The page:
Ryan H. Walsh's Astral Weeks beautifully captures a not-so-distant era of free-form radio playing the "boss-town sound", people living communally, thriving underground newspapers -- and a 22-year-old Van Morrison coming into his own.
Blake's illuminated prints and poetic songs of soft innocence and apocalyptic experience influenced the post-WWII generation of American artists, musicians, and counter-culture leaders such as Allen Ginsberg, Jim Morrison, and Bob Dylan.
Despite (or perhaps because of) the outside pressures the Rolling Stones faced in recording Satanic Majesties, it stands 50 years later as arguably the most experimental, tongue-in-cheek, and underappreciated album of their long history.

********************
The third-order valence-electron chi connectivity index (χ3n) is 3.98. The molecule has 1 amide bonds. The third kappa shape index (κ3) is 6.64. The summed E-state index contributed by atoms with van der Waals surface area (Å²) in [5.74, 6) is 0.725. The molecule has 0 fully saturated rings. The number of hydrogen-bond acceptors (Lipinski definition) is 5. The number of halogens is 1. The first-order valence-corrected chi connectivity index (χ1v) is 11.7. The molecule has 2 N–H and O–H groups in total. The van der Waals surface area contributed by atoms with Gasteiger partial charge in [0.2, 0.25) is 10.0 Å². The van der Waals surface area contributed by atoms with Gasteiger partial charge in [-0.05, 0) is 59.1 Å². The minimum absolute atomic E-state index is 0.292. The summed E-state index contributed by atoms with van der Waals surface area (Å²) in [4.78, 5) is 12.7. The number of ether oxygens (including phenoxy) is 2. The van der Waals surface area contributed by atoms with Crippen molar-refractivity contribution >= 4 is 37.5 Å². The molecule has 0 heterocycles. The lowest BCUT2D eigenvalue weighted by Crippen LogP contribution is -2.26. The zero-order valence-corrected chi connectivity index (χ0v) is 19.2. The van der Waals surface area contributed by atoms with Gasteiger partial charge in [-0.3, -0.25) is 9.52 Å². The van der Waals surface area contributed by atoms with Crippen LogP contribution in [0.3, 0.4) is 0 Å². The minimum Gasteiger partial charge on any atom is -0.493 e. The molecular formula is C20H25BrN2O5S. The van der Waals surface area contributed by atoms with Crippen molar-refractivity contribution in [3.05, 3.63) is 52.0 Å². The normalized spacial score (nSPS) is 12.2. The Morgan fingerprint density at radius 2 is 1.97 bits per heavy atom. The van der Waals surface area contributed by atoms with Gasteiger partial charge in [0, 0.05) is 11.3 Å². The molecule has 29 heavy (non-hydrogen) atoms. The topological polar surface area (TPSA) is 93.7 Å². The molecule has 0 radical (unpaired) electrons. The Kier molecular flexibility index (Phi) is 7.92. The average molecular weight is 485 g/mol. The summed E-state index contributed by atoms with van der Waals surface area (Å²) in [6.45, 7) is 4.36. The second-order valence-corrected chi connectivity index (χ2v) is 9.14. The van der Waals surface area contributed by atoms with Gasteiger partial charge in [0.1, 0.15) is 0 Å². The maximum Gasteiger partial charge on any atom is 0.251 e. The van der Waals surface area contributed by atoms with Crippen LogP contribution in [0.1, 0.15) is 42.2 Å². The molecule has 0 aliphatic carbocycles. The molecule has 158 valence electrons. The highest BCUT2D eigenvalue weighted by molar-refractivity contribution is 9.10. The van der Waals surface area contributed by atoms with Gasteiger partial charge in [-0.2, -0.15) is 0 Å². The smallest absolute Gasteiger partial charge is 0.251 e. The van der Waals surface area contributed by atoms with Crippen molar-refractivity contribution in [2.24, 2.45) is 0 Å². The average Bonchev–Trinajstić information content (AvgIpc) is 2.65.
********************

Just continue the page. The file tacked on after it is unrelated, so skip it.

This 1968 album of psychedelic rock and folksy poetry became a collector's item due to its rarity and long list of celebrity contributors. What happens when you strip away that mystique with a reissue?
Fear and brutality inherent in the human condition and the drive to survive are themes that have never gone out of fashion. The stakes get even higher when those involved are children, and that's obviously a big seller.
Haruki Murakami's Norwegian Wood has been referred to as the "Japanese Catcher in the Rye", but J. D. Salinger said that his book was not actable and he would never sell the rights to Hollywood. Maybe Murakami should have listened to Salinger.